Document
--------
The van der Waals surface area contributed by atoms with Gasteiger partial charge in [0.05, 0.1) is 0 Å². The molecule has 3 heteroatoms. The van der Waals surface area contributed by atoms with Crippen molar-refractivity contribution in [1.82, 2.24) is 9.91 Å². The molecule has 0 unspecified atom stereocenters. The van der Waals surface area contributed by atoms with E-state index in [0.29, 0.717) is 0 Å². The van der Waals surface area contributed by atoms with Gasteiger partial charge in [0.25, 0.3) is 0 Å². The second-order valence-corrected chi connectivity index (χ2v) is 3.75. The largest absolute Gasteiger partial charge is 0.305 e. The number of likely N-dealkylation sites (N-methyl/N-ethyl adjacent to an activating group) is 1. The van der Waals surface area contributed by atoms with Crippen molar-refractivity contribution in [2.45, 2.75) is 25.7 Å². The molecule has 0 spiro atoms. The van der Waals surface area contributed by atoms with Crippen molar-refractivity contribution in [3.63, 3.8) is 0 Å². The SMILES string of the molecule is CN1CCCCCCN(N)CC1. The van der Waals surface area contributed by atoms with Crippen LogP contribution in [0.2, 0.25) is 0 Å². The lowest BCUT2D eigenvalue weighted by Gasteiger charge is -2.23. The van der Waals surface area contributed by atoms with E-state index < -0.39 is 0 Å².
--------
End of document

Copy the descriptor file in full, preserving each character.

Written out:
The van der Waals surface area contributed by atoms with Gasteiger partial charge in [0.05, 0.1) is 0 Å². The molecule has 3 heteroatoms. The van der Waals surface area contributed by atoms with Crippen molar-refractivity contribution in [1.82, 2.24) is 9.91 Å². The molecule has 0 unspecified atom stereocenters. The van der Waals surface area contributed by atoms with E-state index in [0.29, 0.717) is 0 Å². The van der Waals surface area contributed by atoms with Gasteiger partial charge in [0.25, 0.3) is 0 Å². The second-order valence-corrected chi connectivity index (χ2v) is 3.75. The largest absolute Gasteiger partial charge is 0.305 e. The number of likely N-dealkylation sites (N-methyl/N-ethyl adjacent to an activating group) is 1. The van der Waals surface area contributed by atoms with Crippen molar-refractivity contribution in [2.45, 2.75) is 25.7 Å². The molecule has 0 spiro atoms. The van der Waals surface area contributed by atoms with Crippen molar-refractivity contribution in [3.63, 3.8) is 0 Å². The SMILES string of the molecule is CN1CCCCCCN(N)CC1. The van der Waals surface area contributed by atoms with Crippen LogP contribution in [0.2, 0.25) is 0 Å². The lowest BCUT2D eigenvalue weighted by Gasteiger charge is -2.23. The van der Waals surface area contributed by atoms with E-state index < -0.39 is 0 Å².